The Line-Gang

 by Robert Frost

Robert Frost (c) Fred Palumbo / Library of Congress

Robert Frost (c) Fred Palumbo / Library of Congress

Here come the line-gang pioneering by.
They throw a forest down less cut than broken.
They plant dead trees for living, and the dead
They string together with a living thread.
They string an instrument against the sky
Wherein words whether beaten out or spoken
Will run as hushed as when they were a thought
But in no hush they string it: they go past
With shouts afar to pull the cable taut,
To hold it hard until they make it fast,
To ease away—they have it. With a laugh,
An oath of towns that set the wild at naught
They bring the telephone and telegraph.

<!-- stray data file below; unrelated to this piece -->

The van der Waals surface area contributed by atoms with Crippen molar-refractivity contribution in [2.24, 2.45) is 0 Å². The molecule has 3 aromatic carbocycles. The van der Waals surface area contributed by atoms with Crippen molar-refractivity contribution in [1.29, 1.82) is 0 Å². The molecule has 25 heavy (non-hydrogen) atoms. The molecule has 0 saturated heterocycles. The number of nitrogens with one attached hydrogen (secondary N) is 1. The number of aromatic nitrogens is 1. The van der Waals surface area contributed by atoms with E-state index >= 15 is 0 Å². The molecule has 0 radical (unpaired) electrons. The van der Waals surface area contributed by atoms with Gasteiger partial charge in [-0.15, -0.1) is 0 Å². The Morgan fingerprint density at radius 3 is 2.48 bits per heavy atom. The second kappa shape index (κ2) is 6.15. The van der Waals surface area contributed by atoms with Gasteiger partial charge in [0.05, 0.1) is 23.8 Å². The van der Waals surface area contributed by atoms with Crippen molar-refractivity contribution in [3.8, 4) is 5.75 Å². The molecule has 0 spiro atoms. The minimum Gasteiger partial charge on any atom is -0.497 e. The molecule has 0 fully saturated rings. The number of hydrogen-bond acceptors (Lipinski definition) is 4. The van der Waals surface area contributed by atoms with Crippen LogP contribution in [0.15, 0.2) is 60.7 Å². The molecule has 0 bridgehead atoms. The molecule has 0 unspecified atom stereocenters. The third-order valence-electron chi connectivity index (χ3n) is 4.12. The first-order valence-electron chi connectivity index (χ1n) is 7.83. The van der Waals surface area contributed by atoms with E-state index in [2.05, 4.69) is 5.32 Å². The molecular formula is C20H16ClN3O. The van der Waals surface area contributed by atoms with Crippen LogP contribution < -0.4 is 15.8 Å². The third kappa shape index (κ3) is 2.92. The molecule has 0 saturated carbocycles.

This poem is in the public domain.


Robert Frost (1874-1963) was a US-American writer. By the 1920s, he was the most celebrated poet in the United States, winning four Pulitzer Prizes and many more awards. “The Line-Gang” was published in Robert Frost’s poetry collection Mountain Interval (1916).

Collected Poetry by Robert Frost.


Academy-of-American-Poets1Launched during National Poetry Month in 2006, Poem-a-Day features new and previously unpublished poems by contemporary poets on weekdays and classic poems on weekends.